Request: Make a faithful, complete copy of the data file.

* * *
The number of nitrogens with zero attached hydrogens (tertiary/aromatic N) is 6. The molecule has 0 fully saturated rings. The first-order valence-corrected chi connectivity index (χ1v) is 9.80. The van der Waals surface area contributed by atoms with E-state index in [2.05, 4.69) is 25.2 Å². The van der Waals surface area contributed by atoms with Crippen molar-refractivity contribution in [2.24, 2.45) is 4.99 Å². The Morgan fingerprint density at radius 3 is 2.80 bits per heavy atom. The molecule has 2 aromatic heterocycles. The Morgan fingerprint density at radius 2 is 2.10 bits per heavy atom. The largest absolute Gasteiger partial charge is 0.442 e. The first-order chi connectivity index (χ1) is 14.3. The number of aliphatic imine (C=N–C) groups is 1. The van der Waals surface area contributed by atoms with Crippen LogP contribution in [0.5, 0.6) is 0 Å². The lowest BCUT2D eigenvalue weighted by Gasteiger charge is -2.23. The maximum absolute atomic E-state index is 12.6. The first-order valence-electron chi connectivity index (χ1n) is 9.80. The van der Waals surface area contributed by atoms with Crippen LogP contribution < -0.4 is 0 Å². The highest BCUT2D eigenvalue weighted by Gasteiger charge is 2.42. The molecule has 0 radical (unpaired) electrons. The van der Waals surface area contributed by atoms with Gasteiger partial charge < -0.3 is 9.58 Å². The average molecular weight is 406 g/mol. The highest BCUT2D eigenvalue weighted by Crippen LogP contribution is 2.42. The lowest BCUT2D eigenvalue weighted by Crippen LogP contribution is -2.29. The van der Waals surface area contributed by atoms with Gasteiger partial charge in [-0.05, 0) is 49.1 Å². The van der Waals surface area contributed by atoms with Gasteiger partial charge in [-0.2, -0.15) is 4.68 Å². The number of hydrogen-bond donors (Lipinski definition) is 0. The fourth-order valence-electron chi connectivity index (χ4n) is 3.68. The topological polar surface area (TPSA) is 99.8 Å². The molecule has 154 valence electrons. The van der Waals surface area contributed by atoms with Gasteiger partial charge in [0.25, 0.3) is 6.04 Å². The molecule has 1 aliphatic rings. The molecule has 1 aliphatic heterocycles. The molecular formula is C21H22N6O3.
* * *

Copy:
The number of nitrogens with zero attached hydrogens (tertiary/aromatic N) is 6. The molecule has 0 fully saturated rings. The first-order valence-corrected chi connectivity index (χ1v) is 9.80. The van der Waals surface area contributed by atoms with E-state index in [2.05, 4.69) is 25.2 Å². The van der Waals surface area contributed by atoms with Crippen molar-refractivity contribution in [2.24, 2.45) is 4.99 Å². The Morgan fingerprint density at radius 3 is 2.80 bits per heavy atom. The molecule has 2 aromatic heterocycles. The Morgan fingerprint density at radius 2 is 2.10 bits per heavy atom. The largest absolute Gasteiger partial charge is 0.442 e. The first-order chi connectivity index (χ1) is 14.3. The number of aliphatic imine (C=N–C) groups is 1. The van der Waals surface area contributed by atoms with Crippen LogP contribution in [0.5, 0.6) is 0 Å². The lowest BCUT2D eigenvalue weighted by Gasteiger charge is -2.23. The maximum absolute atomic E-state index is 12.6. The first-order valence-electron chi connectivity index (χ1n) is 9.80. The van der Waals surface area contributed by atoms with Crippen LogP contribution < -0.4 is 0 Å². The highest BCUT2D eigenvalue weighted by Gasteiger charge is 2.42. The molecule has 0 radical (unpaired) electrons. The van der Waals surface area contributed by atoms with Gasteiger partial charge < -0.3 is 9.58 Å². The average molecular weight is 406 g/mol. The highest BCUT2D eigenvalue weighted by Crippen LogP contribution is 2.42. The lowest BCUT2D eigenvalue weighted by Crippen LogP contribution is -2.29. The van der Waals surface area contributed by atoms with Gasteiger partial charge in [-0.05, 0) is 49.1 Å². The van der Waals surface area contributed by atoms with Gasteiger partial charge in [-0.2, -0.15) is 4.68 Å². The number of hydrogen-bond donors (Lipinski definition) is 0. The fourth-order valence-electron chi connectivity index (χ4n) is 3.68. The topological polar surface area (TPSA) is 99.8 Å². The molecule has 154 valence electrons. The van der Waals surface area contributed by atoms with Gasteiger partial charge in [0.25, 0.3) is 6.04 Å². The molecule has 1 aliphatic rings. The molecule has 1 aliphatic heterocycles. The molecular formula is C21H22N6O3.